I have done more and more, in particular after finally getting my first grown up job in her 7th year of life, to assuage that guilt–to be there as much as I can. When she was in preschool, everyone assumed that my husband was a single parent. I was that out of the picture. Entering into the picture has meant asking my parents to sacrifice daily contact with their grandkids so that I can have a more favorable commute that theoretically frees up times for the kids (alas most activities, events, and meetings still tend to occur between 6am and 6pm and I remain the forever absent mom). It has meant asking my husband to do every more to sustain our household so that I can get in some mommy time (i.e. he will do the dishes, bang out a few loads of laundry so I can maybe, just maybe be awake enough to read a chapter or two to my child). It has meant allowing myself to fall behind on the things where a life is not on the line or where someone else is not holding me to an expectation (I can’t ignore my billing or my employer gets on me, I can’t not proofread a paper that I told someone I would review for them, I can’t put off a grant that has a prescribed federal deadline but I sure can put off my own internal deadlines). In the end, an extra night or weekend of work will sort everything out. I am hardwired to get the job done, so I will. But every long day, every night, and every weekend of getting it done will come at a cost, another empty reel in the memory bank of my daughter’s childhood and, unless I pay re-calibrate the push and pull between work and family, I will find myself at her 20th birthday still ridden with guilt.
I attended a faculty seminar on work-life balance a couple of years ago. Everyone entered that room with a ton of baggage related to their inability to balance work and life with work seemingly winning every time. The upshot of the seminar was essentially: lose the guilt (if you are at work don’t feel guilty about not being at home and if you are at home don’t feel guilty about not being at work). While I have tried especially hard since then (not that I needed to be told but it was a good reminder at a time when I was really, really buried in my work life) to sneak in quality time with my daughter (and her baby brother but I will get all sappy about him when his birthday rolls around) the problem is that it has felt just like that–sneaking around. When spending time with your child feels like sneaking around, the Mommy Guilt has gotten out of hand.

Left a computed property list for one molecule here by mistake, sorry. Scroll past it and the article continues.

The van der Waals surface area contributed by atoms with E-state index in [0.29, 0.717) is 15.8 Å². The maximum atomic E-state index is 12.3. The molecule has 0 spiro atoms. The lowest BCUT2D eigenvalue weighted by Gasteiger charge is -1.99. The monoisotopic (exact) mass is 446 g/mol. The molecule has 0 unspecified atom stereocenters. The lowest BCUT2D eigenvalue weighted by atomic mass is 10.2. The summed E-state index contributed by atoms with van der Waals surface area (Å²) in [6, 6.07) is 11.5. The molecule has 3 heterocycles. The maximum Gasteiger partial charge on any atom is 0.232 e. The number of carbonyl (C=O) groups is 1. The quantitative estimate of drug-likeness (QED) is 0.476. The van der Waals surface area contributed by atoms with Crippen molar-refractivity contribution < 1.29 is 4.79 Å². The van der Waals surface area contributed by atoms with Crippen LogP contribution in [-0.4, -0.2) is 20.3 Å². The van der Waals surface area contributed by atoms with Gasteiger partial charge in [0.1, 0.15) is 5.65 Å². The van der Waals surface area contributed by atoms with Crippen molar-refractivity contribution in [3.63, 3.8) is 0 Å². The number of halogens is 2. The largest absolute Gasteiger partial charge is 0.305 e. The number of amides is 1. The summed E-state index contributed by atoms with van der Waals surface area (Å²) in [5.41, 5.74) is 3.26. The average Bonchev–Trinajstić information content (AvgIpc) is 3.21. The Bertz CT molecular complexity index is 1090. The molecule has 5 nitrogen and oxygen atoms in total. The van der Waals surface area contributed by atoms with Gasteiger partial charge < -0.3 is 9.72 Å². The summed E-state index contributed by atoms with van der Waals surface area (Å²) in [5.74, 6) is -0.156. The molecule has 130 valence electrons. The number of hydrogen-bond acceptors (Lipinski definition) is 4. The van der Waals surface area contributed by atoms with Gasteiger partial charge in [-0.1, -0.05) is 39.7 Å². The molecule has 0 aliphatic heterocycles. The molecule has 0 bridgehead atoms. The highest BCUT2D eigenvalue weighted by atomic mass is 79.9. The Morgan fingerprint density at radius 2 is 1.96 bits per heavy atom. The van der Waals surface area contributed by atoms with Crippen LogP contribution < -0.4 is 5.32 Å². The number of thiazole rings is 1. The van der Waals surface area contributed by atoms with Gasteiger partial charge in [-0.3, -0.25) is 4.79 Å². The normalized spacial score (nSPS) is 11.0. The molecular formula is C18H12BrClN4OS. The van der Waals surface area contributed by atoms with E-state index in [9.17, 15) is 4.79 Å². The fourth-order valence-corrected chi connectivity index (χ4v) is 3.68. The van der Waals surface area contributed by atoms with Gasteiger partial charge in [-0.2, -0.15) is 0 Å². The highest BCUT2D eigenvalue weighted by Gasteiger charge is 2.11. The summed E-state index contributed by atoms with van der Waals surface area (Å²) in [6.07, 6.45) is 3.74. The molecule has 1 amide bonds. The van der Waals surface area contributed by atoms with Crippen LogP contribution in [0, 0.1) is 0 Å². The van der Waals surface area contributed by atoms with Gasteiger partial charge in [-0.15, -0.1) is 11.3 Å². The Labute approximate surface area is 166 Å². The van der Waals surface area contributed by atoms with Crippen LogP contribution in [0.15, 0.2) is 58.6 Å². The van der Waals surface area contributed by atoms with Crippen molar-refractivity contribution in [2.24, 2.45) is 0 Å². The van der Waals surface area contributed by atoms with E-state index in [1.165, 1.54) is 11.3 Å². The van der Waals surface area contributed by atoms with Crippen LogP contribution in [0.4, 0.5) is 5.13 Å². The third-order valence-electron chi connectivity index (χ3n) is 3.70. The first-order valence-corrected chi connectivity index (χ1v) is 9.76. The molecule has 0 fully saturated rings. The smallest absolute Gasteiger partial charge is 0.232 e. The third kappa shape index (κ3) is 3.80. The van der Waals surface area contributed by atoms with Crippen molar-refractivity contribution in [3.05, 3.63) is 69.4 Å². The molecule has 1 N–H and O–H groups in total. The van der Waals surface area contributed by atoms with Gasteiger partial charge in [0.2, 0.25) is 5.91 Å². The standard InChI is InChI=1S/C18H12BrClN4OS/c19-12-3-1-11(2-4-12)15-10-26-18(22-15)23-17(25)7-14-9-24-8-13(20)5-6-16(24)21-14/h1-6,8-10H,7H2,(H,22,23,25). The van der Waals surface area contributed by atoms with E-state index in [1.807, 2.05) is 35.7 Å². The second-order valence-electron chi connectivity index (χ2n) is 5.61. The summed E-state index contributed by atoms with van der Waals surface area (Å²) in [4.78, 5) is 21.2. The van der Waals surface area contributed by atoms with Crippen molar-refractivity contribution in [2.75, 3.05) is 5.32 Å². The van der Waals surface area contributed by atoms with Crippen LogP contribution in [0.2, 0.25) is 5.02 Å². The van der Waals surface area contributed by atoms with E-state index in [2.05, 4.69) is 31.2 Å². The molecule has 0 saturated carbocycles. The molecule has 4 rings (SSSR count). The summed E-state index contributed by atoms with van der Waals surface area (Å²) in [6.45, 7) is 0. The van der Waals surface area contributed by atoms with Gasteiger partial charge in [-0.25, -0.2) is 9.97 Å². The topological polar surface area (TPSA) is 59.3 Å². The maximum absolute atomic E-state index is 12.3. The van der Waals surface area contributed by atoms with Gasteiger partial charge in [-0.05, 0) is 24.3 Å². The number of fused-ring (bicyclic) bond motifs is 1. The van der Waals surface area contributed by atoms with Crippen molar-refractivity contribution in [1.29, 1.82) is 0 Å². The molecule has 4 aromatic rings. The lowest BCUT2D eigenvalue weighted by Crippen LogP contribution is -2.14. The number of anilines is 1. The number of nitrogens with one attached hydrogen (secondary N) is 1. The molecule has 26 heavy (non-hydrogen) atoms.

The decade of Mommy Guilt I have built up won’t dissipate easily and surely my profession can move the dial a bit (both surgery and academics) so both men and women don’t have to “sneak around” so much when they choose life over work. But in the end, rather than letting the Mommy Guilt mount in the years to come, I am resolving to feel Mommy Pride for each of the moments that do make it onto the memory reel in my daughter’s teens. Guilt won’t make the reel amazingly devoid of gaps so why bother. I am better off feeling pride in the moments of parenting I am super savvy enough fit in given the nearly (but not completely) all-consuming career I have chosen (and do deeply enjoy).
So yeah, I am pretty proud that I proactively requested a day off over a year in advance so that I could be at my daughter’s birthday party, and that I might have put off writing a manuscript late one night to brainstorm venues and a guest list with her. I ended up delegating the evites, the cupcakes, booking the actual venue to my husband (I could blog pages and pages about how amazing this guy is about getting it done at home while I work and work some more) but I wasn’t entirely absent and that is an accomplishment worthy of pride rather than guilt.